Australia's NBN will be deployed first in regional centers outside the major cities in a compromise that the project's critics have claimed will cost billions and could undermine its business case.
The Australian Labor party has pledged to build the fiber network to regional areas as part of a pledge to independent MPs to convince them to form a minority government. It also promised price parity between urban and rural areas through cross-subsidies.
As a result, the estimated 89% of Australians living in urban areas will have to wait to access the NBN, and may have to pay higher prices than they normally would to do so.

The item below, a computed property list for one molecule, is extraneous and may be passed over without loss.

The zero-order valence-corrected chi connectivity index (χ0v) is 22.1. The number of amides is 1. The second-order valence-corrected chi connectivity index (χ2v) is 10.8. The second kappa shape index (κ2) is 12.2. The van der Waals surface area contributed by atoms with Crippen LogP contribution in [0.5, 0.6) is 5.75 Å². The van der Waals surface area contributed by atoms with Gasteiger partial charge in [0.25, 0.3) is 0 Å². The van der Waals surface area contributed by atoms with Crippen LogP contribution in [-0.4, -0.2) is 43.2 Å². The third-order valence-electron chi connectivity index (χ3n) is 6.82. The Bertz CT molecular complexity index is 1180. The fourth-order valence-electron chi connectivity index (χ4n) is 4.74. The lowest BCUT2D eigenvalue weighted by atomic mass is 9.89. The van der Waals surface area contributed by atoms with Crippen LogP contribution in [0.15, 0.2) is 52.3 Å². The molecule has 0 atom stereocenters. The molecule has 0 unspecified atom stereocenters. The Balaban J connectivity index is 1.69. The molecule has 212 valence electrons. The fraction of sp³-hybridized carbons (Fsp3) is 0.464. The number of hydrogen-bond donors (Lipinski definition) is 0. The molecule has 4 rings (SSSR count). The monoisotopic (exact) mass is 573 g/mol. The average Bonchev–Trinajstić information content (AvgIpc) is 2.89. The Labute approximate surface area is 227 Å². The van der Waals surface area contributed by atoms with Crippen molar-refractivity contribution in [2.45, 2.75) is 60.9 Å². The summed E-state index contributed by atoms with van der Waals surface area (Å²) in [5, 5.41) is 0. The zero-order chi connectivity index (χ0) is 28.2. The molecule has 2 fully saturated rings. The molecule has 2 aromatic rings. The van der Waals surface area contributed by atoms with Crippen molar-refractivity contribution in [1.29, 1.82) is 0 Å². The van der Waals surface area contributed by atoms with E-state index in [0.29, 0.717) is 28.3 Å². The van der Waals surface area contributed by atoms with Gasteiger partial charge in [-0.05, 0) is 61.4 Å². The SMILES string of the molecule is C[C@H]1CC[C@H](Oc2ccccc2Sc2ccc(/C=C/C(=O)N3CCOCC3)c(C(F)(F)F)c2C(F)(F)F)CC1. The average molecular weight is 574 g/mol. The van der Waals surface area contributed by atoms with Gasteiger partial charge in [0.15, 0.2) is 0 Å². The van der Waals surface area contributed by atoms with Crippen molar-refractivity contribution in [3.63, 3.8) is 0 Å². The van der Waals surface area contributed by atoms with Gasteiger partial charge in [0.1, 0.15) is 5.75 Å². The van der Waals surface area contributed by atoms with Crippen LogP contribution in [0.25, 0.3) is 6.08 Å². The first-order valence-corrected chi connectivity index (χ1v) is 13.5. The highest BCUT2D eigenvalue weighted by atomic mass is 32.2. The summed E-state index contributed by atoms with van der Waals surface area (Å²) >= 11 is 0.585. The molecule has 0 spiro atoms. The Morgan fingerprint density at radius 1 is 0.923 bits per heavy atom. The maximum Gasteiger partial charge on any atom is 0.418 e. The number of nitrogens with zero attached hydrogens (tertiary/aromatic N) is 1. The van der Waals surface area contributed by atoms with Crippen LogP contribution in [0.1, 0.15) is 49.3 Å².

Prime Minister Julia Gillard has confirmed that the rollout will now prioritize regional Australia, the Sydney Morning Heraldsaid.
The change could undermine the business case for the NBN, which had initially relied on earning money from city services to help fund the rollout to less profitable areas, opposition finance spokesman Andrew Robb toldtheAustralian.
“This new regional roll-in strategy means there will be billions of dollars worth of borrowed taxpayer funds to come through,” he said.
But industry experts Bevan Slattery, founder of PIPE Networks, and Peter Coroneos, chairman of the Internet Industry Association, told the Herald that the government was right in prioritizing regional areas.
Australia's NBN project, which could cost up to A$43 billion ($39.4b), aims to deliver 1Gbps FTTH to up to 93% of Australia's population, connecting the remainder through a wireless network.
This broadband policy was one of the key reasons cited by two independent MPs for choosing to side with Labor this week, giving the party a knife-edge one-seat majority in the parliament.